It's so disappointing to hear such wonderful Beethoven spoiled by rather inferior violin playing. The other 6 musicians of this group are excellent and play well together. But the violin detracts just about everywhere with insecure passagework, some imprecise articulation and a slightly sour, nasal tone.
Just as one is lifted with joy upon hearing the clarinet play a phrase superbly detache, spirits are dashed by careless bowing from the violin in the corresponding line. As the violin and clarinet are founding members of this group, I would expect them to be perfectly "in sync" as to interpretative matters like articulation.
But that alone is not serious and can be easily overlooked were it not for the frequent fluffing of the violin part's most rudimentary passagework (simple downward scales, for example). And it's not just a one-time muff; it keeps happening over and over. From the very opening, we haven't even emerged from the Adagio yet and we begin to hear trouble by bar 15. She is clearly uncomfortable playing in the key of E flat.
Even in the Adagio cantabile, which should be easy and sweetly singing, I'm bothered by slightly sour violin tone. And then it's back to some clumsiness in the Menuetto, Theme and Variations and the concluding presto. And those final high Bb triplets in the final measures of the finale are embarrassingly out of tune. Granted it's taken at a cracking tempo and is written in a rather awkward key for strings to play (E flat Major), but I can't help but wonder if she's sight reading this.
I don't mean to be harsh, but it's conspicuous when the other players are so thoroughly accomplished. And as a group, their playing is full of joy and spontaneity. In the central menuetto and scherzo for instance, the viola plays with splendid spiccato and the winds with incisively crisp tonguing. And the music positively dances.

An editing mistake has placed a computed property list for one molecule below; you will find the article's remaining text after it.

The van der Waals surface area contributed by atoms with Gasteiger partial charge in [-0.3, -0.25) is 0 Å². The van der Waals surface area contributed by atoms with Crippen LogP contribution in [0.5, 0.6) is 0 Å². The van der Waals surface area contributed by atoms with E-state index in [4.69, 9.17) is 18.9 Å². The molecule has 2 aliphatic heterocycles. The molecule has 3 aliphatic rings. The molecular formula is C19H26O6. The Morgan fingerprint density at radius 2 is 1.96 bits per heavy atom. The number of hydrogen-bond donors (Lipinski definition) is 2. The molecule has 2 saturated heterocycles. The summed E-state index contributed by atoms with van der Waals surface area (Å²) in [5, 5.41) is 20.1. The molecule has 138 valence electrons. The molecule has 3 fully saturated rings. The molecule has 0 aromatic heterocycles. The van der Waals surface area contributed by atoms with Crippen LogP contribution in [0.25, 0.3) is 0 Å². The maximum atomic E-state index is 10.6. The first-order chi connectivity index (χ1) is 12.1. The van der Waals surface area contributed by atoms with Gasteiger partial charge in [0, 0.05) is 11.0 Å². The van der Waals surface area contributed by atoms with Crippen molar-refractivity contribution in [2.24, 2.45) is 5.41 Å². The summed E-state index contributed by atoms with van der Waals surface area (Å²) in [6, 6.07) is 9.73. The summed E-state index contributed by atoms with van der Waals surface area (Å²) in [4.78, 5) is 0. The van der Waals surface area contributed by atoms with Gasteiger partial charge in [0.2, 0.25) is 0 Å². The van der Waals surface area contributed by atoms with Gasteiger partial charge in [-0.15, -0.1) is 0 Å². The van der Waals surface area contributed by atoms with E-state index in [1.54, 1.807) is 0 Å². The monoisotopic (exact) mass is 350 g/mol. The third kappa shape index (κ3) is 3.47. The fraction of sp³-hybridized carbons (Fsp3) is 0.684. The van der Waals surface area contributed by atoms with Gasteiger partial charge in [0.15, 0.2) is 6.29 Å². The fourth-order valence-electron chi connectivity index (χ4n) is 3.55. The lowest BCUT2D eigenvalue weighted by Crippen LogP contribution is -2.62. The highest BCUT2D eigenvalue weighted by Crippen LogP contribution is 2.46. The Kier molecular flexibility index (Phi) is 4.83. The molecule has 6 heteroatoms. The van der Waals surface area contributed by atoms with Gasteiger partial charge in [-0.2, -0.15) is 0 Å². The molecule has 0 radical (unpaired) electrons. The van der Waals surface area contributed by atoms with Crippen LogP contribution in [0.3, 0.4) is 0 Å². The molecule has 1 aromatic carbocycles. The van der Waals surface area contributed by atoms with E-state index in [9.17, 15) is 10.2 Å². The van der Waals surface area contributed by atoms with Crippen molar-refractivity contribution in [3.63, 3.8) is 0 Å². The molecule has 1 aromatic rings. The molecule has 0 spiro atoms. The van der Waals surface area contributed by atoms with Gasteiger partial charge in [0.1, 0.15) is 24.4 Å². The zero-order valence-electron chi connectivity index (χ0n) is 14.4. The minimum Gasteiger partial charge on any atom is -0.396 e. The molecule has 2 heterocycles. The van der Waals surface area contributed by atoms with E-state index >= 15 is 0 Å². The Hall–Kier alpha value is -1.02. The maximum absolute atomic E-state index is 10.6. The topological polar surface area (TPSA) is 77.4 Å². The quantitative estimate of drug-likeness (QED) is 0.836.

Moving ahead, this program is especially rewarding for its inclusion of the Berwald Septet, which is much less often heard. It’s an inventive and pleasing work (if not quite up to the exalted heights of the Beethoven), with an infectious final Allegro con spirito, which features the most delightful clarinet playing here by Michael Collins. It is a sparkling reading, brought beautifully to life by all involved. And the violin playing is more secure as well.
Typical of BIS, the SACD recorded sound is excellent. It is especially noteworthy that the bass viol is never allowed to boom or overpower the group, as can so often be the case. (Witness the Kaleidoscope Chamber Ensemble recordings on Chandos.) And the music-making as a whole is joyful and alert, with perfectly judged tempos. (One exception being the unmarked, unnecessary, pronounced slowing of tempo for the Trio of Beethoven's Scherzo). And I must single out the fabulous horn player in particular - Alberto Menendez Escribano - whose jubilant, expressive playing throughout is an absolute pleasure to listen to.
Putting it all into perspective, these are winning, smiling performances which will provide pleasure to many, especially audiophiles who value state-of-the-art recorded sound. And if this program were played by a local chamber group, it would be deemed absolutely splendid. However, with a prominent name like Wigmore Soloists (originated in collaboration with London's illustrious chamber venue, Wigmore Hall), there comes an expectation of the very highest caliber of accomplishment. And we get that from most of these players. However, it is inconceivable, and a great pity, the violinist is not quite equal to the high standards of the rest.
One final note - I was astonished to read in the booklet that this recording of the Wigmore Soloists was not made in their namesake Wigmore Hall, but in St. John's Upper Norwood Church. How odd.